Again, humor has come in many many forms and for the most part, I have let it feed and nurture me.  We had one email that said a couple had decided to not have children and they were going to tell them after dinner.  But, the winner for me so far has been:

It was LOL for at least two days and it still brings a smile to my face when I think about it.  I don’t know who this lady is but I would love to meet her and I would love to have her as a friend.  

Also don’t miss John Krasinski’s YouTube segments called Some Good News.  It’s the kind of news I wish were published by our mass medial. It’s kind, funny and uplifting. 

https://youtu.be/F5pgG1M_h_U

In one of my favorite books, Spiritual Insights for Daily Living by Elizabeth Fenske, the March 25th reading tells of an old Arab folk tale where Pestilence once met a caravan in the desert on the road to Baghdad.  “Why must you hasten to Baghdad?” Asked the caravan chief.  “To take 5,000 lives,” was Pestilence’s answer.  Later, they met again and the caravan chief said, “You deceived me, Pestilence, instead of 5,000 life’s you took 50,000.” “Nay,” replied Pestilence, “5,000 and not one more-it was fear who killed the rest.”

I know, we all feel like we are living in a Twilight Zone episode.  I know I do.  I keep thinking any day now, I will wake up from this dream, this bazaar state of the world.  Fear! Anxiety! Stress! Grief! Loss!  Most of us are facing all of these emotions.  Most of us are fairly familiar with them but not on such a continual constant level.  Being who I am, I look for ways to see the silver lining in all the events of my life; sometimes to the annoyance of those around me.  In my first book Creating Positive Affirmations, Living an Intentional Life, I write that, “We cannot control the wind but we can decide how to set the sail.  The wind may blow you all over the world and take you to places you do or do not choose but it is your attitude during the journey and when you arrive that will determine every aspect of the adventure and you can determine that mindset by carefully choosing your self-talk.”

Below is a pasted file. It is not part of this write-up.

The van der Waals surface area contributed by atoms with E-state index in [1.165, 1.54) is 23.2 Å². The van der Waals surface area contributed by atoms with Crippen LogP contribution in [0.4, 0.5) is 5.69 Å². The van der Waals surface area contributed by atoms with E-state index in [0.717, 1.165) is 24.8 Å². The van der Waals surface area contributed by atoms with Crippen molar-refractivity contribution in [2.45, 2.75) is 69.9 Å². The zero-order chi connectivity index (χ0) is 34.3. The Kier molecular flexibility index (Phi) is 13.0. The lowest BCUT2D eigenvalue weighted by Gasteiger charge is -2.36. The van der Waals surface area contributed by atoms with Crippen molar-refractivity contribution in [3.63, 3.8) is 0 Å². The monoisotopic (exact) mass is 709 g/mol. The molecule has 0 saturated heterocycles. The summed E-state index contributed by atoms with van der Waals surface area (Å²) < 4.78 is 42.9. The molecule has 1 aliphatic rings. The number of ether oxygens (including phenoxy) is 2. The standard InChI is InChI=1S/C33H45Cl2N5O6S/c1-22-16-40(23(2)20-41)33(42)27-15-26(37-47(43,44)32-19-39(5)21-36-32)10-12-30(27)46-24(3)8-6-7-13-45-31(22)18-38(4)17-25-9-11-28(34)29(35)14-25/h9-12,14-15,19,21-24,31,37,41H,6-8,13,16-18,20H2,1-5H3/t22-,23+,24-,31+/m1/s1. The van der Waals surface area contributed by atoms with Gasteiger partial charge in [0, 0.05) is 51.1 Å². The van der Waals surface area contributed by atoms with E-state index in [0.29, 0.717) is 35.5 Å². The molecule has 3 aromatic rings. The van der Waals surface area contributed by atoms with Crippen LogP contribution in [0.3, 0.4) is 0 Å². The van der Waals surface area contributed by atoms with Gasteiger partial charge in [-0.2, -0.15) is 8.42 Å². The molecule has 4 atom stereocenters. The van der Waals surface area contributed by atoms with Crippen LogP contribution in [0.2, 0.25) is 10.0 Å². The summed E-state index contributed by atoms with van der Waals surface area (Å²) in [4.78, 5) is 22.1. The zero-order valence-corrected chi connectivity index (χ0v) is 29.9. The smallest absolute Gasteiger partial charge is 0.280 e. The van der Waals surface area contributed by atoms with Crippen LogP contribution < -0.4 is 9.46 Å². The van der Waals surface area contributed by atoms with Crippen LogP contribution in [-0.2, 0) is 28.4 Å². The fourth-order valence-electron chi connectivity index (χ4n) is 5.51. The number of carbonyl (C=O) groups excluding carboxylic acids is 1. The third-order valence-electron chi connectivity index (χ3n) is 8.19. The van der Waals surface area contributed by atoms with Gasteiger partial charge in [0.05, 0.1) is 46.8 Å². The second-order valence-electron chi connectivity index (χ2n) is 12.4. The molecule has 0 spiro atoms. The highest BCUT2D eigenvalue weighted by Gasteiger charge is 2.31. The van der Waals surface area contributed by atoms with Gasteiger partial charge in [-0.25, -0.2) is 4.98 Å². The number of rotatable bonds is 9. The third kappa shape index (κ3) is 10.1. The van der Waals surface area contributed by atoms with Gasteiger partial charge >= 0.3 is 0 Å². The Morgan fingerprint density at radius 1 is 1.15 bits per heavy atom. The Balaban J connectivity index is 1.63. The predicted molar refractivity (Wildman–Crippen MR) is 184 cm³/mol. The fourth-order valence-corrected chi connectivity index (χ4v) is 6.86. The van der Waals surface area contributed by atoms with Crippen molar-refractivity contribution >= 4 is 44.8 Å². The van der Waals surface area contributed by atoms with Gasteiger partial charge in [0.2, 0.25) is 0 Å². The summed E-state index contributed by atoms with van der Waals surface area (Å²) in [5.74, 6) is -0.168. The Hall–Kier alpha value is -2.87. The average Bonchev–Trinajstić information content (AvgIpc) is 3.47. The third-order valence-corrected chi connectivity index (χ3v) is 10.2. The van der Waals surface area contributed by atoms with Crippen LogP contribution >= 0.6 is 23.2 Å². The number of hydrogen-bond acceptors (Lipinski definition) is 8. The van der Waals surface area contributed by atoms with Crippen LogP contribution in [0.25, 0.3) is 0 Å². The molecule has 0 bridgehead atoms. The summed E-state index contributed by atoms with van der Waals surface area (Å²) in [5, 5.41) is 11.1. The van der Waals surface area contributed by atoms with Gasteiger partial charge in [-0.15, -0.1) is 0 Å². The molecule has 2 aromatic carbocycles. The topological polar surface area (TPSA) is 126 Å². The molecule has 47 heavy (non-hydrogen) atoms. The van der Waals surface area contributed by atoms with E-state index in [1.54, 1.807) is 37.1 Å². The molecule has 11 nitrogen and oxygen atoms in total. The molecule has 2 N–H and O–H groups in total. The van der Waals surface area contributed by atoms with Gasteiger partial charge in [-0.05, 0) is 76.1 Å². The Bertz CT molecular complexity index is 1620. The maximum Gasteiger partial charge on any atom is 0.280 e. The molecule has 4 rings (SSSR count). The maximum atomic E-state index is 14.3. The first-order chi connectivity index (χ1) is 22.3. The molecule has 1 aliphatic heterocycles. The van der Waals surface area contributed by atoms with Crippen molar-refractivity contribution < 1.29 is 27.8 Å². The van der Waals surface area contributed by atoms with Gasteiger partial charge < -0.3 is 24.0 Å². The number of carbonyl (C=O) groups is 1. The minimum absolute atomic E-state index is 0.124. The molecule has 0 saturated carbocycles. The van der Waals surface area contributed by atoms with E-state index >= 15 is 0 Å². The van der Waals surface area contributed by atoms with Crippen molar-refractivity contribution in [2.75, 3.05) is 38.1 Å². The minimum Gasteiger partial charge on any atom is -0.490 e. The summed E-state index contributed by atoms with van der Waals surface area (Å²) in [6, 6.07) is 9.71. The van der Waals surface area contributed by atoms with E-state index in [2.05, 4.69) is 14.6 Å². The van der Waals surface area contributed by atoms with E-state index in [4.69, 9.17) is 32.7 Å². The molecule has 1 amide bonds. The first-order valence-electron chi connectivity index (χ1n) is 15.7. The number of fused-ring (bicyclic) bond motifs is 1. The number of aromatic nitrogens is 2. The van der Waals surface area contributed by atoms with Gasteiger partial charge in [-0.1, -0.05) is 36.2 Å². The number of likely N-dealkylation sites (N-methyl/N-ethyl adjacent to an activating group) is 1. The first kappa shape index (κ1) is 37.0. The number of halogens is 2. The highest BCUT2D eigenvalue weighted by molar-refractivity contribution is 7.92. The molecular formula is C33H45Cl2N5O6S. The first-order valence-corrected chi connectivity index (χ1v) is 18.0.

I am not proposing that you ignore any of your emotions.  As Rumi says, “Welcome and entertain them all.  Be grateful for whatever comes because each has been sent as a guide from beyond.”  Then, take steps to move through those negative feelings.  Most of us know what is required to lift ourselves out of the pit but sometimes we need a reminder and many times we need a friend.  

Here are some of the tools that help me.  I share them with a hope they may also lift you to a “better place.”

 

  1. Believe in a Divine Power that loves you and wants only your best.  It may look nothing like you think it should, but work hard on trusting your God.